Members of the Grover Homestead Restoration Committee have been proactive about finding a possible use for the house, and by the end of September Council expects to hear about the site’s potential. Residents Peter Weale and Rocky Procaccini, co-chairs of the committee, have nudged the process along by taking a closer look inside the structure on Tuesday, July 31, along with Alex Drummond, West Windsor’s director of Public Works, and Geoff Brown of Princeton
Junction Engineering. What they found was a structure in better shape than Mayor Hsueh and former Business Administrator Robert Hary had described in Council meetings in the spring.
"The house is structurally sound but not habitable at present because there is no heat, indoor plumbing, water, electricity, etc. The current condition would preclude a certificate of occupancy. But uninhabitable and structurally unsound are distinct," Weale wrote in a follow-up email to township residents who are volunteering on the committee.
Like many others, Weale and Procaccini believe that the township’s willful neglect and mistreatment of the property caused its rapid deterioration from early 2009, when Mrs. Grover vacated the house, to the present. He says the township government has had three and a half years to take care of things at the Grover house, but he says in the two weeks he and Procaccini have been looking at its potential, much more work has been accomplished. However, some possible uses have also been ruled out.
"Our charge is to determine of the structure is worth saving, and we are arresting the leaking roof with the assistance of the township. If we can get those two things determined and it can buy us time, then the township can determine what we can do there. There are rather severe constraints — there’s not going to be any active or passive recreation or uses there. We might look at the possibility of having the community gardens relocated from the Sansone track (directly across from the municipal building). There are a variety of options though," Weale said.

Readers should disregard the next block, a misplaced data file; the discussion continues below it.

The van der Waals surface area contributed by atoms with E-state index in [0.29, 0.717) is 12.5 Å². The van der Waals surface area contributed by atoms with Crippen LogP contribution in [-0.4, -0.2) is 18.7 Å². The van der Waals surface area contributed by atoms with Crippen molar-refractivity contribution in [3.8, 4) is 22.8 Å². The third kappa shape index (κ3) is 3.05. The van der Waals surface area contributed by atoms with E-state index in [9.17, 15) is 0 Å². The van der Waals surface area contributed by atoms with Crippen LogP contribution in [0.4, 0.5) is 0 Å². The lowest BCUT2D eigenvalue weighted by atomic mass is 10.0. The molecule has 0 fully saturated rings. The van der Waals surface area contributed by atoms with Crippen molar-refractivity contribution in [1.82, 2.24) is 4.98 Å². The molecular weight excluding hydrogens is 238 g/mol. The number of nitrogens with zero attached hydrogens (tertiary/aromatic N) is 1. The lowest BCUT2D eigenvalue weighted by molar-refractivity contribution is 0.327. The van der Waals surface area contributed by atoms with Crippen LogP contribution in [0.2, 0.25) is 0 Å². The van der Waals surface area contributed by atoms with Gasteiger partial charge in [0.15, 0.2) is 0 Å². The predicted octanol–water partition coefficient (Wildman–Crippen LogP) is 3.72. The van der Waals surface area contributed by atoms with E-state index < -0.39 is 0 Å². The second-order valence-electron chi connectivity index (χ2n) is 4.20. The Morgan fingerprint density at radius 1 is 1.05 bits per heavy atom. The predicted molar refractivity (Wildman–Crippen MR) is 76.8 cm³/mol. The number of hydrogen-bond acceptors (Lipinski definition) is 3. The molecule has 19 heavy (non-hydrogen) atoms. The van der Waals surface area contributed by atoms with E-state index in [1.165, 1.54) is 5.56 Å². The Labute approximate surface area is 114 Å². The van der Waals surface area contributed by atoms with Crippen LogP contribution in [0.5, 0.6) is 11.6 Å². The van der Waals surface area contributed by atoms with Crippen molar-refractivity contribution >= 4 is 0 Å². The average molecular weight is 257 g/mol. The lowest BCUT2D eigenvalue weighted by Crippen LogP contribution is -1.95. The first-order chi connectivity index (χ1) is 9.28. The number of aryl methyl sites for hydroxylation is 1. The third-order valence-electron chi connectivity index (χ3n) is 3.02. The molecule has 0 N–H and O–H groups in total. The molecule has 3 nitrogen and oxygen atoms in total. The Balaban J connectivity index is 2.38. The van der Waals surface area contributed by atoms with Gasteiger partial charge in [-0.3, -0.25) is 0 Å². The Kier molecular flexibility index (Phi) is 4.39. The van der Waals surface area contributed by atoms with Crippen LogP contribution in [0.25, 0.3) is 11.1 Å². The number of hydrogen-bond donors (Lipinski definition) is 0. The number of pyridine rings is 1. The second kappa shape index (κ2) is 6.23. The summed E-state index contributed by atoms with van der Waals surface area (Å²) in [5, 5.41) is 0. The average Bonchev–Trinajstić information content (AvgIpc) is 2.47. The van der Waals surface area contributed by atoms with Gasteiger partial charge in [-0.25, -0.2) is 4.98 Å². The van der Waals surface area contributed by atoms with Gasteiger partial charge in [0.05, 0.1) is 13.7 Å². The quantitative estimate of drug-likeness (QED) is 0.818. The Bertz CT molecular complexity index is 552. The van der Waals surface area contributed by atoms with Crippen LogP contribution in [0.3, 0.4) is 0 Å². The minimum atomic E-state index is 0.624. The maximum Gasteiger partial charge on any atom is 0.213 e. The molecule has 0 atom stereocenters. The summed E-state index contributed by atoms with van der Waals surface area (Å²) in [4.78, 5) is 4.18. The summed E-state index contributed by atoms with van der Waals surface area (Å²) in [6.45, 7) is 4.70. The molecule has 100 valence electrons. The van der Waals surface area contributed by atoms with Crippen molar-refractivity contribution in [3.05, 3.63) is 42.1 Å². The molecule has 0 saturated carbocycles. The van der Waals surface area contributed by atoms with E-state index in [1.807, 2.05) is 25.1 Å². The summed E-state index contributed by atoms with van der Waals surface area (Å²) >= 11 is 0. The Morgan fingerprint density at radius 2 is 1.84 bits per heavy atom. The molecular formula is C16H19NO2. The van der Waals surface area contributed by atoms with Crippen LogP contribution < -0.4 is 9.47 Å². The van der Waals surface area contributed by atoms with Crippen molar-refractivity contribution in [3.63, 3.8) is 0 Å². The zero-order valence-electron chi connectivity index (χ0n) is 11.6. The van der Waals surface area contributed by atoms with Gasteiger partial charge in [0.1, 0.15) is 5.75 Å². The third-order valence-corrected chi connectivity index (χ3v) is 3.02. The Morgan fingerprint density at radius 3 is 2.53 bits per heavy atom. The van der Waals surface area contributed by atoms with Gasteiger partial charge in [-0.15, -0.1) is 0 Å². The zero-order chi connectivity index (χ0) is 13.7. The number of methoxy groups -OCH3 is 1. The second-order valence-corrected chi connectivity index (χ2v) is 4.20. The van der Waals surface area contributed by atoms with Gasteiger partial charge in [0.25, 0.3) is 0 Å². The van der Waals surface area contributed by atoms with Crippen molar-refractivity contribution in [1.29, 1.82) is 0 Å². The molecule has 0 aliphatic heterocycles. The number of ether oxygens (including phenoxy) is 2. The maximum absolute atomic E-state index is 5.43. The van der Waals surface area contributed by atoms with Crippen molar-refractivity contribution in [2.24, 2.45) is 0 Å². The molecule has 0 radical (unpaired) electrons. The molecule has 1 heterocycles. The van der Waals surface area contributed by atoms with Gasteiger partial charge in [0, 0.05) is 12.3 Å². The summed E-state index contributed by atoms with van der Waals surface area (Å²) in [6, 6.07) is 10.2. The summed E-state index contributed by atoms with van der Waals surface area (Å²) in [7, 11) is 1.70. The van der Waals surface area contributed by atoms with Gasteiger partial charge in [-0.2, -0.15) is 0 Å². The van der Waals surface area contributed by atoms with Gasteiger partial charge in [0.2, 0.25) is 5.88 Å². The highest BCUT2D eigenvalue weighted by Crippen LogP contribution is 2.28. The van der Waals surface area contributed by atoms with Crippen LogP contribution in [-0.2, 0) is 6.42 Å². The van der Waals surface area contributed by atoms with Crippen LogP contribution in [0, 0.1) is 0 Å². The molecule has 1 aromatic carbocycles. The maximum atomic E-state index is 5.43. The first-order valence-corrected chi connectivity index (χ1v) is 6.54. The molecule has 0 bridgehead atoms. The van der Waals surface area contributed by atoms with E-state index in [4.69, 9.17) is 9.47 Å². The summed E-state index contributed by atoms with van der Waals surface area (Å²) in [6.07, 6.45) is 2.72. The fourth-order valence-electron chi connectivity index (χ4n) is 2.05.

Weale says he is concerned about the committee spending precious time just in an organizing phase, and even being micro-managed. But as of August 1 others had not had the opportunity to inspect the house or hear or read a professional assessment of its condition. David Goldstein, a longtime resident and High School South graduate who heads a building inspection firm in Robbinsville, was also planning to view the house with the permission of business administrator Marlena Schmid so he could lend his expertise to the committee. Schmid recently took over Director of Community Development Pat Ward’s responsibilities in answering public requests or inquiries about the Grover house.
Council Vice President Linda Geevers, who along with Councilwoman Kristina Samonte were appointed to spearhead the group, says she told Weale and Procaccini that no one can start making repairs to the house without the permission of the business administrator.
"There are liability issues and it is township property, so there are some protocols here that have to be followed," Geevers said.
Geevers says she has spent over 30 hours in getting information prepared for the committee, starting with asking Schmid to check into the items that are missing from the home such as mantles and staircases. Geevers said Schmid has asked for Township Attorney Michael Herbert and Police Chief Joe Pica to conduct an investigation.